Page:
Importance of 12V Rail
The best way to judge a power supply power output is by checking the amount of current present on the 12V Rail. It is due to the fact that 12V Rail is the most important voltage rail in the power supply because it supplies power to all the major components in your PC including a processor, graphics card, hard drive, fans, etc. The product of the current and voltage present on the 12V Rail should be almost equal to the rated Wattage of the PSU. In case, if the PSU has multiple 12V Rails, then the product of the individual 12V Rails and its current should be added, which should also come close to the rated power of the PSU in Watts. For example, Corsair CX650 has a rated Wattage of 650W and comes with a single 12V rail. The current present on its 12V Rail is 54A, and if we multiply it, then it comes out to be 12 x 54 = 648W, which is roughly the same as its advertised capacity.
PCIe Power Connectors
Make sure that the power supply you are getting comes with at least one 8-pin (6+2) PCIe connector to power a budget to a mid-range graphics card. If you are getting a 500W or higher PSU, then it is advisable to get a power supply with two 8-pin (6+2) PCIe power connectors for running a powerful mid-range to a high-end graphics card.
Modular vs. Non-Modular
The modular power supply has a detachable cable, which means you can remove or add peripheral and other power cables based on your requirements. Modular power supplies are also of two types: semi-modular and fully modular. The semi-modular power supply has a fixed motherboard cable (24-pin) and sometimes CPU power cable (8-pin) while the peripheral and PCIe power cables are detachable. In a fully modular power supply, all cables are removable, and you can add custom power cables to it based on your requirements including the color and length of the cable/wire. Most of the mid-range and high-end power supplies come with a modular design. The main advantage of a modular power supply is that it allows better cable management and gives your build a cleaner look. Moreover, you can add customized power cables of different colors and lengths so that they match your system theme. A non-modular power is one that has all non-detachable cables. Almost all the budget and mainstream power supplies in the market are non-modular, which means they come with fixed cables.
Efficiency [80 Plus Certification]
Efficiency is also an important factor that comes into play when shopping for a power supply. The efficiency of a PSU is denoted by the 80 Plus Certification Rating which has six levels. The first or the lowest level is the 80 Plus White, and then comes the 80 Plus Bronze, 80 Plus Silver, 80 Plus Gold, 80 Plus Platinum, and 80 Plus Titanium, which is the highest rating. A power supply with a higher 80 Plus Certification rating will have higher efficiency and consumes less power than its lower counterpart with the same Wattage. The higher the efficiency of a PSU, the lesser will be your electrical bill and the heat generation. The 80 Plus certification for a power supply is only given when it has an energy efficiency of 80% or more at 20%, 50%, and 100% of the rated load, and a power factor of 0.9 (Active PFC) or higher at 100% load. Below, you can see the various 80 Plus certification ratings at different loads for a power supply.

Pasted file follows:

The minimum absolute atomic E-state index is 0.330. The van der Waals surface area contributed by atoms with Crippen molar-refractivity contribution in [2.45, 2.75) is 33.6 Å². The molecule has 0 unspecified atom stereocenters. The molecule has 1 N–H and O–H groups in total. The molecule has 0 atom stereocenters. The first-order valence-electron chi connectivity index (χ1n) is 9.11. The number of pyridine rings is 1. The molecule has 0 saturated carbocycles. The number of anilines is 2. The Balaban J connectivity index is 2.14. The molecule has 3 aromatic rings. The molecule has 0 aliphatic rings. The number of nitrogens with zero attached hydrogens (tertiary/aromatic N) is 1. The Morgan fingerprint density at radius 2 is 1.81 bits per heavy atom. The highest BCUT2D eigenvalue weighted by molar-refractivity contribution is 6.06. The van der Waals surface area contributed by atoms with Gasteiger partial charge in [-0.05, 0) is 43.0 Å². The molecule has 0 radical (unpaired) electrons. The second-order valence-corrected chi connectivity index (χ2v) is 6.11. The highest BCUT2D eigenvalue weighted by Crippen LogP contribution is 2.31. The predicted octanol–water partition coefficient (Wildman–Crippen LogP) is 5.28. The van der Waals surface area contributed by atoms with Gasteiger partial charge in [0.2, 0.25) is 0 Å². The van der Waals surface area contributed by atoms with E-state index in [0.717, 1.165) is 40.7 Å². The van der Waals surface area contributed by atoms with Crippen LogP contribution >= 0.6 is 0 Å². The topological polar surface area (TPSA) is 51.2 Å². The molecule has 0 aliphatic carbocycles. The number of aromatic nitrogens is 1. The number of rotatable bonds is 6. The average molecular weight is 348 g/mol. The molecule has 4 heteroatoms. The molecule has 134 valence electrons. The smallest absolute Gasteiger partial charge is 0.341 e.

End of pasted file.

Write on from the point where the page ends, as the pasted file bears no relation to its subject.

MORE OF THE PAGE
Protection Features & Braided Cables
Make sure that the power supply you are getting comes with basic or essential protection features so that it can protect your components against abnormal voltage/current variations or power surges. These protection features include OVP (Over Voltage Protection), UVP (Under Voltage Protection), OCP (Over Current Protection), OPP (Over Power Protection), SCP (Short Circuit Protection), and OTP (Over Temperature Protection). It is also good to have braided cables as they protect the wires against damage and cuts and also give the PSU a premium touch.
You may also want to check out the operating temperature of a PSU if you live in a hotter region because the chances of failure of your power supply become more pronounced if the PSU temperature exceeds its operating temperature. For hotter areas, make sure that the power supply has an operating temperature in the range of 0° to 40° C or 0° to 50° C. You can find this operating temperature data in the technical specifications of the PSU on its official website.
Well, the budget is also one of the most important factors when you are buying a power supply. Even if you have a tighter budget, then also you should try to get a decent branded PSU with the right capacity, and don’t ever settle for a Chinese or non-branded PSU because it will do more harm than good. So, it is better to up your budget and get a decent power supply if you want your components to be safe.
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If you still have queries regarding which PSU to buy for your PC, then you can ask them in the comment section below.